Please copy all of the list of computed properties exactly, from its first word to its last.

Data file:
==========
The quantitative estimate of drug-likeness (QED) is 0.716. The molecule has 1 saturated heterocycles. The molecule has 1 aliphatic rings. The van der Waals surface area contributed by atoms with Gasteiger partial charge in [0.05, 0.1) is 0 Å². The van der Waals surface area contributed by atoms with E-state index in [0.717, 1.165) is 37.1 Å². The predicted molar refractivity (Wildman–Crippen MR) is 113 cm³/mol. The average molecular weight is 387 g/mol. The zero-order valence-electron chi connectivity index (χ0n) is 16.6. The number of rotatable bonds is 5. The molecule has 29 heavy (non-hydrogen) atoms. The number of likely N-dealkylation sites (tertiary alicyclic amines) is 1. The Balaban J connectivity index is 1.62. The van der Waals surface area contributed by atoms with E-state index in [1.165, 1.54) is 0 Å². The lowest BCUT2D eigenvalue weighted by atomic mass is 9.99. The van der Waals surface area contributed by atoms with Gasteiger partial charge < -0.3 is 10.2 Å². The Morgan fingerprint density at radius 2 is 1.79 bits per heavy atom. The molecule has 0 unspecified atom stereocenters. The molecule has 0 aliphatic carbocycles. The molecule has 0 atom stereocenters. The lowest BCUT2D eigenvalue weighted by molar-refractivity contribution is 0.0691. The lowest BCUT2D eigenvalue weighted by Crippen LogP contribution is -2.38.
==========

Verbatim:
The quantitative estimate of drug-likeness (QED) is 0.716. The molecule has 1 saturated heterocycles. The molecule has 1 aliphatic rings. The van der Waals surface area contributed by atoms with Gasteiger partial charge in [0.05, 0.1) is 0 Å². The van der Waals surface area contributed by atoms with E-state index in [0.717, 1.165) is 37.1 Å². The predicted molar refractivity (Wildman–Crippen MR) is 113 cm³/mol. The average molecular weight is 387 g/mol. The zero-order valence-electron chi connectivity index (χ0n) is 16.6. The number of rotatable bonds is 5. The molecule has 29 heavy (non-hydrogen) atoms. The number of likely N-dealkylation sites (tertiary alicyclic amines) is 1. The Balaban J connectivity index is 1.62. The van der Waals surface area contributed by atoms with E-state index in [1.165, 1.54) is 0 Å². The lowest BCUT2D eigenvalue weighted by atomic mass is 9.99. The van der Waals surface area contributed by atoms with Gasteiger partial charge < -0.3 is 10.2 Å². The Morgan fingerprint density at radius 2 is 1.79 bits per heavy atom. The molecule has 0 unspecified atom stereocenters. The molecule has 0 aliphatic carbocycles. The molecule has 0 atom stereocenters. The lowest BCUT2D eigenvalue weighted by molar-refractivity contribution is 0.0691. The lowest BCUT2D eigenvalue weighted by Crippen LogP contribution is -2.38.